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cleaner environment, for better jobs, that's what community organizers do and saul alinsky wrote the textbook on how to be a good community organizer, how to be a good activist, how to be a good citizen and it's not surprising to me that the tea party is using that book to learn how to organize because his rules for radicals, his ideas for progressive change could be used boo i anybody, but he thought that ordinary citizens should have a voice in their government. it shouldn't be just organized money, big business, the koch brothers, people like that. it should be ordinary people in their neighborhoods, in their workplaces, in their communities having a voice, and saul alinsky, who began his organizing career in the '30s and lived through the early '70s taught us all a lesson which many people are applying even today. >> professor, i had to notice that thereto weren't a whole lot of republicans on your list. i assume teddy roosevelt made the cut because of his great work in conservation, but this is a fairly partisan project,
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you'd admit. you have to be a progressive to be considered one of your top 100 americans, yes? >> well, except that back in the early 1900s many republicans were, in fact, progressives. hiram johnson was the progressive republican governor of california, earl warren, as i said earlier, was the conservative republican governor of california also, but he later became a progressive supreme court justice. the criteria for getting in my book was people who fought for a more humane, just, and equal america and worked as organizers, as activists, as politicians, and as writers and artists, people like bruce springsteen, woody guthrie. >> and michael moore made your list. >> michael moore to me is the modern day e quif lint of upton sin lair. upton sinclair wrote "the jungle" in 1906 and exposed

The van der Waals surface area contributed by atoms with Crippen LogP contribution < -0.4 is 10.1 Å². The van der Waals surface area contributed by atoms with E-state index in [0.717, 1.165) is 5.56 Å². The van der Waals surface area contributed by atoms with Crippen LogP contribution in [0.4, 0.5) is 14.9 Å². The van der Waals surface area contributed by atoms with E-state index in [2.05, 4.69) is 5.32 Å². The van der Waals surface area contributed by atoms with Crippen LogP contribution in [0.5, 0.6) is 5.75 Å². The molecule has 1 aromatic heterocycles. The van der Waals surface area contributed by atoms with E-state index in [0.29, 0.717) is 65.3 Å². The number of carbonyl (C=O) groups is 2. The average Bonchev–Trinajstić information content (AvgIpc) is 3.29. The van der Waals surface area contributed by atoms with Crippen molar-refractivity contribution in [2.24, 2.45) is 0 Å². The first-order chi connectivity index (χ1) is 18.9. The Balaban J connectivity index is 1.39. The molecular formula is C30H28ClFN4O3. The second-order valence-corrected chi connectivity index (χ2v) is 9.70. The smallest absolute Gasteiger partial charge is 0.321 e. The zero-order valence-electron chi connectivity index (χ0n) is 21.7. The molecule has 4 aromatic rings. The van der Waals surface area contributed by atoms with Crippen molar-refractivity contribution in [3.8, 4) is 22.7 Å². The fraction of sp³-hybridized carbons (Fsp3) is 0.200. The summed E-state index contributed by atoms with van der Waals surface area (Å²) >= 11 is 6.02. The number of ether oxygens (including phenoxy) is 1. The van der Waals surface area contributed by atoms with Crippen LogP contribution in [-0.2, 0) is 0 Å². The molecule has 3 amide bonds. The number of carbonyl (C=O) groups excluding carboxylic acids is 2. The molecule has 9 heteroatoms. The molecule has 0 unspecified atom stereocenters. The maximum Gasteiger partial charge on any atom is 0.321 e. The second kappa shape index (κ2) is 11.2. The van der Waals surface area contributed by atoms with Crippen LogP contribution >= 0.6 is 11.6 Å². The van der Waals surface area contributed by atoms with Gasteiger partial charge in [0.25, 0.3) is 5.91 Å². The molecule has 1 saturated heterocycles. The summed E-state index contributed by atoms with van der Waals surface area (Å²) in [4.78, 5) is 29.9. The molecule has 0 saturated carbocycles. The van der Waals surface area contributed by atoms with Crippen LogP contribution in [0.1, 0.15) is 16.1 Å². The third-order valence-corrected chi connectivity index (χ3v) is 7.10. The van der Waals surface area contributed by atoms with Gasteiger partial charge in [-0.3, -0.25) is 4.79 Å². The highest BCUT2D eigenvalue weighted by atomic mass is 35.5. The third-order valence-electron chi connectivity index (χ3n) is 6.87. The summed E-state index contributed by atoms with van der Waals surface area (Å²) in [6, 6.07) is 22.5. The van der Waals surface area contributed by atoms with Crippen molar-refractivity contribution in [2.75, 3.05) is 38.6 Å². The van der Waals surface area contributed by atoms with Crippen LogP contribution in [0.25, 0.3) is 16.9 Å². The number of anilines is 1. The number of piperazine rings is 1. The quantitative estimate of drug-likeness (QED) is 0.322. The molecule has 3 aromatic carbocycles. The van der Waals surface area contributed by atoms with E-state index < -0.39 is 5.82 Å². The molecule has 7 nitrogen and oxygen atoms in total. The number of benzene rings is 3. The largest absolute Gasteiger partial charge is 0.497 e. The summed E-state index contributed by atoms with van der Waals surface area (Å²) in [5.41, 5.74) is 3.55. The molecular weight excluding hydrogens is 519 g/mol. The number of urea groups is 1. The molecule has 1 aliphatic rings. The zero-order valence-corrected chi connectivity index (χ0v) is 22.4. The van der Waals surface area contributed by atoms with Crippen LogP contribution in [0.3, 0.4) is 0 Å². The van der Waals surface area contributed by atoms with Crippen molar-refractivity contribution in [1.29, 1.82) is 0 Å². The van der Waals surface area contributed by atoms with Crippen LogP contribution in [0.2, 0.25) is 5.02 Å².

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americans to the awful conditions in the meat packing plants that made our food so unsafe. >> it's a horrifying book. >> our food is much safer in america today because of upton sinclair and michael moore's movie "sicko" is kind of the equivalent of "the jungle." a muck raking journalist who works with activists to try to enlighten us and expose corruption and injustice. >> professor, thank you for joining us. up next, toure's take on the america he wants to see, not the one that necessarily is. in two weeks or more. rembrandt® deeply white™ 2 hour whitening kit is proven to quickly remove surface stains and deep stains in just two hours. [ female announcer ] rembrandt® deeply white™: whiten in just 2 hours.
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five days later, i had a massive heart attack. bayer aspirin was the first thing the emts gave me. now, i'm on a bayer aspirin regimen. [ male announcer ] be sure to talk to your doctor before you begin an aspirin regimen. [ woman ] learn from my story.
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america is supposed to be about fairness and justice but